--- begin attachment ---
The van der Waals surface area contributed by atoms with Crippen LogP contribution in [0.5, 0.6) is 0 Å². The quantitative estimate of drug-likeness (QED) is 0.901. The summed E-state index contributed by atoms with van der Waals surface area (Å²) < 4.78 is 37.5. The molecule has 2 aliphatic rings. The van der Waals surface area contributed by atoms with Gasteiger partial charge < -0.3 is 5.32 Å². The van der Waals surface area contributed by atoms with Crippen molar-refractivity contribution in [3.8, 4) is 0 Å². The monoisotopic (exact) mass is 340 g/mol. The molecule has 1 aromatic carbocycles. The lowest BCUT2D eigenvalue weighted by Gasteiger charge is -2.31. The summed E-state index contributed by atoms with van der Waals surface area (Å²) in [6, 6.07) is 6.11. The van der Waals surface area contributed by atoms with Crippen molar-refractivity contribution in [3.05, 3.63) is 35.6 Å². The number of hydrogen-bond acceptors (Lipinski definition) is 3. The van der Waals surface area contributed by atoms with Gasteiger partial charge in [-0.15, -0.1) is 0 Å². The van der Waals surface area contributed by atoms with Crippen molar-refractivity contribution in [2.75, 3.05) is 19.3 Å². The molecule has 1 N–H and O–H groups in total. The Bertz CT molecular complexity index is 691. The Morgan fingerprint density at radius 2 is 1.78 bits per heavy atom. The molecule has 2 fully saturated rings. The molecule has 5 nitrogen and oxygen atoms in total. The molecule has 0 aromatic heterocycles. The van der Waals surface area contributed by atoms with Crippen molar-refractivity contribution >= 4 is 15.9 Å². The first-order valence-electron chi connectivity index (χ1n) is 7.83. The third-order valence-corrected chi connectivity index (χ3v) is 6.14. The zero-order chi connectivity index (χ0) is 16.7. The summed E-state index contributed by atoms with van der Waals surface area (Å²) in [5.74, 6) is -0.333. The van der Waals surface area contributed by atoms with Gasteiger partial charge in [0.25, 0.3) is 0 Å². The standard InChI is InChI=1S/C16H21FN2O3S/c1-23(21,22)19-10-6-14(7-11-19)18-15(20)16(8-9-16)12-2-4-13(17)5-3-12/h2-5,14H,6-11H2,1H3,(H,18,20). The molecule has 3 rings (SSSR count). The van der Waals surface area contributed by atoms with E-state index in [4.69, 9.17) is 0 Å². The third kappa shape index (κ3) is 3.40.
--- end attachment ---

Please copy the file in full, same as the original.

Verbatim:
The van der Waals surface area contributed by atoms with Crippen LogP contribution in [0.5, 0.6) is 0 Å². The quantitative estimate of drug-likeness (QED) is 0.901. The summed E-state index contributed by atoms with van der Waals surface area (Å²) < 4.78 is 37.5. The molecule has 2 aliphatic rings. The van der Waals surface area contributed by atoms with Gasteiger partial charge < -0.3 is 5.32 Å². The van der Waals surface area contributed by atoms with Crippen molar-refractivity contribution in [3.8, 4) is 0 Å². The monoisotopic (exact) mass is 340 g/mol. The molecule has 1 aromatic carbocycles. The lowest BCUT2D eigenvalue weighted by Gasteiger charge is -2.31. The summed E-state index contributed by atoms with van der Waals surface area (Å²) in [6, 6.07) is 6.11. The van der Waals surface area contributed by atoms with Crippen molar-refractivity contribution in [3.05, 3.63) is 35.6 Å². The number of hydrogen-bond acceptors (Lipinski definition) is 3. The van der Waals surface area contributed by atoms with Gasteiger partial charge in [-0.15, -0.1) is 0 Å². The van der Waals surface area contributed by atoms with Crippen molar-refractivity contribution in [2.75, 3.05) is 19.3 Å². The molecule has 1 N–H and O–H groups in total. The Bertz CT molecular complexity index is 691. The Morgan fingerprint density at radius 2 is 1.78 bits per heavy atom. The molecule has 2 fully saturated rings. The molecule has 5 nitrogen and oxygen atoms in total. The molecule has 0 aromatic heterocycles. The van der Waals surface area contributed by atoms with Crippen molar-refractivity contribution >= 4 is 15.9 Å². The first-order valence-electron chi connectivity index (χ1n) is 7.83. The third-order valence-corrected chi connectivity index (χ3v) is 6.14. The zero-order chi connectivity index (χ0) is 16.7. The summed E-state index contributed by atoms with van der Waals surface area (Å²) in [5.74, 6) is -0.333. The van der Waals surface area contributed by atoms with Gasteiger partial charge in [0.25, 0.3) is 0 Å². The standard InChI is InChI=1S/C16H21FN2O3S/c1-23(21,22)19-10-6-14(7-11-19)18-15(20)16(8-9-16)12-2-4-13(17)5-3-12/h2-5,14H,6-11H2,1H3,(H,18,20). The molecule has 3 rings (SSSR count). The van der Waals surface area contributed by atoms with E-state index in [4.69, 9.17) is 0 Å². The third kappa shape index (κ3) is 3.40.